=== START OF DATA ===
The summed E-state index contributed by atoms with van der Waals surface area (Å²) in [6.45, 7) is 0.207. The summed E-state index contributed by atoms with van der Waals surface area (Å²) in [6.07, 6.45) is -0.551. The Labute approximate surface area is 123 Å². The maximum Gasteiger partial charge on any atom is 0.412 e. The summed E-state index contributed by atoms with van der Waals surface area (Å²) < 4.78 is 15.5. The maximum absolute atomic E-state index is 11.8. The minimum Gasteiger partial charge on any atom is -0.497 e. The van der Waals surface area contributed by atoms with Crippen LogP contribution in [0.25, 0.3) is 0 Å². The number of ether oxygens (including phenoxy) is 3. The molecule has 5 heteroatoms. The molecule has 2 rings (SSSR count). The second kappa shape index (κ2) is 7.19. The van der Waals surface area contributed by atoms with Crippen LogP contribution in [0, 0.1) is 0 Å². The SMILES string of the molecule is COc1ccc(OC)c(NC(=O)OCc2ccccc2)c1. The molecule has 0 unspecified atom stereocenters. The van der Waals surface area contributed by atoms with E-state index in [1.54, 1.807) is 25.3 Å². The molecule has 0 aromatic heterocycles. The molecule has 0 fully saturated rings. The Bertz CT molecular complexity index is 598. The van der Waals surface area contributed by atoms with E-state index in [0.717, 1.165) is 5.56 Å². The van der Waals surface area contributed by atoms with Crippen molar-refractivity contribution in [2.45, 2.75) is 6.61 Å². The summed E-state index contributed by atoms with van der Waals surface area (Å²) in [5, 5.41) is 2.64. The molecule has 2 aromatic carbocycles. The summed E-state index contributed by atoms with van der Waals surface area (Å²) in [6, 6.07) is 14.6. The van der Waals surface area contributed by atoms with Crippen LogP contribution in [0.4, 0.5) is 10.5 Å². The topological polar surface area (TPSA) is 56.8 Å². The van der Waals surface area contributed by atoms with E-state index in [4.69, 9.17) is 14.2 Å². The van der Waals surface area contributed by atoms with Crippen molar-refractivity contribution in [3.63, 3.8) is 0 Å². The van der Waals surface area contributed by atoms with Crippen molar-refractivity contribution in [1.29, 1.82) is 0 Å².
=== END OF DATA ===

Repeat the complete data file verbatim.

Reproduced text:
The summed E-state index contributed by atoms with van der Waals surface area (Å²) in [6.45, 7) is 0.207. The summed E-state index contributed by atoms with van der Waals surface area (Å²) in [6.07, 6.45) is -0.551. The Labute approximate surface area is 123 Å². The maximum Gasteiger partial charge on any atom is 0.412 e. The summed E-state index contributed by atoms with van der Waals surface area (Å²) < 4.78 is 15.5. The maximum absolute atomic E-state index is 11.8. The minimum Gasteiger partial charge on any atom is -0.497 e. The van der Waals surface area contributed by atoms with Crippen LogP contribution in [0.25, 0.3) is 0 Å². The number of ether oxygens (including phenoxy) is 3. The molecule has 5 heteroatoms. The molecule has 2 rings (SSSR count). The second kappa shape index (κ2) is 7.19. The van der Waals surface area contributed by atoms with Crippen LogP contribution in [0, 0.1) is 0 Å². The SMILES string of the molecule is COc1ccc(OC)c(NC(=O)OCc2ccccc2)c1. The molecule has 0 unspecified atom stereocenters. The van der Waals surface area contributed by atoms with E-state index in [1.54, 1.807) is 25.3 Å². The molecule has 0 aromatic heterocycles. The molecule has 0 fully saturated rings. The Bertz CT molecular complexity index is 598. The van der Waals surface area contributed by atoms with E-state index in [0.717, 1.165) is 5.56 Å². The van der Waals surface area contributed by atoms with Crippen molar-refractivity contribution in [2.45, 2.75) is 6.61 Å². The summed E-state index contributed by atoms with van der Waals surface area (Å²) in [5, 5.41) is 2.64. The molecule has 2 aromatic carbocycles. The summed E-state index contributed by atoms with van der Waals surface area (Å²) in [6, 6.07) is 14.6. The van der Waals surface area contributed by atoms with Crippen LogP contribution in [0.4, 0.5) is 10.5 Å². The topological polar surface area (TPSA) is 56.8 Å². The van der Waals surface area contributed by atoms with E-state index in [4.69, 9.17) is 14.2 Å². The van der Waals surface area contributed by atoms with Crippen molar-refractivity contribution in [3.63, 3.8) is 0 Å². The van der Waals surface area contributed by atoms with Crippen molar-refractivity contribution in [1.29, 1.82) is 0 Å².